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This topic contains 5 replies, has 3 voices, and was last updated by  BT Nutritionist 1 month, 1 week ago.

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  • #80090

    joanne.thomson42
    Participant

    I have just started on Day 1 of the 12 week programme and was extremely surprised to see the fat content of your shake is 35%. This seems excessively high to me?? Can you explain why this is.

  • #80175

    joanne.thomson42
    Participant

    Hi BT Nutritionist

    I have also discovered after having my 3 shakes today that my sugar quantity is almost 20% higher than my daily intake should be. Considering you state that Day 1 is removing sugar from the diet I find this quite alarming. I am aware that you state there is sugar to aid with the energy levels, but to be consuming 20% more in a day doesn’t seem the right way to lose weight.

    I would appreciate your input to this. I am intending continuing with the plan at present, as am now interested to see if there is any result.

  • #80207

    BT Nutritionist
    Keymaster

    Hi Joanne,

    The meal replacement shakes contain 8.7- 8.9g of total fat per 55g serve. This equates to 15.8- 16.2g of total fat per 100g which could also be read as a 15.8- 16.2% total fat content.
    The saturated fat content is 5.2- 5.4g per 55g serve and this equates to 9.5- 9.8g of saturated fat per 100g (or a 9.5- 9.8% saturated fat content).
    It’s the saturated fat content we need to keep an eye on in terms of heart health.

    Hopefully this sounds a little better?

    Kindest Regards,

    BT Nutritionist 🙂

  • #80220

    BT Nutritionist
    Keymaster

    The shakes do contain a higher sugar content yes.
    Not all of the sugar listed on the label is ‘added’ sugars (the ones we are specifically advised to cut back on). The majority of the total sugar content is naturally occurring milk sugar (you will get this same milk sugar if you were to drink a glass of milk).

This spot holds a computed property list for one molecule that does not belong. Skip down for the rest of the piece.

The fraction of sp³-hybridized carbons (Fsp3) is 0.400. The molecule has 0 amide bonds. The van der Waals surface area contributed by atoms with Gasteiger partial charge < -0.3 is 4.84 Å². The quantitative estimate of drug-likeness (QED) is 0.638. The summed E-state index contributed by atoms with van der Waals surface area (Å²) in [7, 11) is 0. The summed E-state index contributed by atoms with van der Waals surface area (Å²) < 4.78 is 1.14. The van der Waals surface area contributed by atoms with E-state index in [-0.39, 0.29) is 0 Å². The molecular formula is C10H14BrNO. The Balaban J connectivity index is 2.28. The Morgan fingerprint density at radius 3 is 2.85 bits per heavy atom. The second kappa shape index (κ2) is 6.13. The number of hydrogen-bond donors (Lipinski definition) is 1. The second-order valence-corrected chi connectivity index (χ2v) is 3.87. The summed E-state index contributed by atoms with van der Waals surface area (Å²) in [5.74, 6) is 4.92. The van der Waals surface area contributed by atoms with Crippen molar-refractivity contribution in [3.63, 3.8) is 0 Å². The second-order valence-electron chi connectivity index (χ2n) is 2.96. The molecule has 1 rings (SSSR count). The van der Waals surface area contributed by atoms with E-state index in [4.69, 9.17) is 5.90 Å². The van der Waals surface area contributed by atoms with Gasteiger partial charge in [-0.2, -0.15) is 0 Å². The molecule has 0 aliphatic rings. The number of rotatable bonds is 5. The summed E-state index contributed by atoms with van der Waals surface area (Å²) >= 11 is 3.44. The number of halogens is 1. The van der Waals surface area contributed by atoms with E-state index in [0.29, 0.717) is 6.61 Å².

Naturally occurring sugars are those found in whole, unprocessed foods such as fruits, vegetable, dairy and some grains. While natural sugars are still sugar, it does not have quite the same effect as added sugar- the foods they come from do contain many other beneficial nutrients and a healthy and well- balanced diet will contain some natural sugars from these types of foods.
    The shakes do contain a small amount of added sugars, about 3g per serve.

    Kindest Regards,

    BT Nutritionist 🙂

  • #84095

    bentbananabooks
    Participant

    Has BodyTrim considered adding erythritol in place of raw or refined sucrose? I guess it would be more expensive but perhaps not excessive;y so. From my reading on sugar substitutes, erythritol sounds the healthiest.
    However as a point of reference BodyTrom has less sugars than most of its competitors.

  • #84152

    BT Nutritionist
    Keymaster

    Hi there!

    As the Bodytrim shakes are Meal Replacements they do need to contain a certain amount of energy/calories so as to provide the body with some sustenance. In fact, legally there is a certain amount of calories a product must contain for it to be labelled and sold as a ‘Formulated Meal Replacement’.
    Calories come from protein, carbohydrates (includes sugar), fat and alcohol. The Bodytrim shakes do not contain alcohol, so to make up the calories required to produce a meal replacement shake we need to utilise and find a balance of protein, carbohydrates and fats.

    As you have found, most- if not all formulated meal replacement products do contain a higher amount of carbohydrates and sugars, and if they didn’t there would need to be more calories coming from protein and/or fats (the protein and/or fat content would be higher instead). Too much fat is not ideal and the same goes for protein.

    In terms of the Bodytrim shakes, the milk ingredients Whole Milk Powder, Skim Milk Powder and Whey Protein Concentrate each contribute sugar in the form of lactose (naturally occurring milk sugar). The majority of sugars in the Bodytrim shakes is coming from these milk ingredients rather than added sugars, although there is a small amount of added sugar in the formula also.

    I like your thinking on the Erythritol! Erythritol is a low calorie sweetener, so unfortunately the addition of this as a sweetener will not do much to contribute to the energy content of the product. We will definitely pass your suggestion onto our Product Development Team though as perhaps there may be another way around this.

    Kindest Regards,

    BT Nutritionist 🙂

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